The other thing that happens is that, even though your skin and your fat descent, those ligaments still are retained from the bony surfaces of your facial skeleton, and so those prominent lines you find around your mouth, or that fold between your nose and your mouth, become more indented and obvious as laxity increases on the rest of your skin. But those parts of the bone are fixed and firm and so they become more dramatic as you age. They essentially look like very coarse wrinkles because of the fact that they’re still attached to the bony undersurface.
Associate Professor, Plastic Surgery, NYU School of Medicine
Our faces change primarily due to the soft tissue or fat component in our faces.
If you look at the faces of young people, regardless of weight, their faces are full and full of convexities! As we age the fat in our faces dissipates and also descends southward or down due to ageing of the structures and gravity. The bony component remains stable but all of the rest ages and changes. We typically see noses that look longer and hence bigger, this is due to drooping of that structure, ear lobules that are longer and hanging, and the same phenomenon with the jawline and the chin even! In the midface we see prominent high cheekbones look lower and less defined. Usually lips thin out a bit as well. All these factors influence the shape and appearance of the face.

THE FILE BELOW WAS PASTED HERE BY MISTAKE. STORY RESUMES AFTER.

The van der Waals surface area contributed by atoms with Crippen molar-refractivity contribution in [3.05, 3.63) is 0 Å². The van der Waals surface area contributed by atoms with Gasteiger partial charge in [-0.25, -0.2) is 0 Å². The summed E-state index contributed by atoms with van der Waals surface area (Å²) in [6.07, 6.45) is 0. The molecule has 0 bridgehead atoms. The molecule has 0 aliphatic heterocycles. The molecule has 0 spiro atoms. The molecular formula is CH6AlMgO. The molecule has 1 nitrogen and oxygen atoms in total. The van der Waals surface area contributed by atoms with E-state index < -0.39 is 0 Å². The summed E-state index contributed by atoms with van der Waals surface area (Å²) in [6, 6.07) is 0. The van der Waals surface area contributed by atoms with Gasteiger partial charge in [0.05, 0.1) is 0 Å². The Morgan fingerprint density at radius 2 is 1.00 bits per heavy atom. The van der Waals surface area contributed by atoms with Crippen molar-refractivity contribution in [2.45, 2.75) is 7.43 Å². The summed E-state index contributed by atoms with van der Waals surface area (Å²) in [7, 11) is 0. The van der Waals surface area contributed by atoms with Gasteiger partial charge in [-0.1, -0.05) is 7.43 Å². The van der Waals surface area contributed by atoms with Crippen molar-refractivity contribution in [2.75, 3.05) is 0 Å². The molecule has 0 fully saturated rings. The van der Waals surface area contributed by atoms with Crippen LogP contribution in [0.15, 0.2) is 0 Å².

Assistant Professor, Plastic Surgery, Emory University Hospital and Grady Memorial Hospital
Facial ageing is a combination of multiple processes. First, there is the skin itself. The skin itself atrophies (the dermis thins), there are fewer fibroblasts, mast cells and blood vessels and elastic fibres with ageing. The skin becomes more prone to wrinkling and sagging, and fine lines start to become deeper, especially the areas with facial animation — the forehead, between the eyebrows, the corners of the eyes, and around the mouth.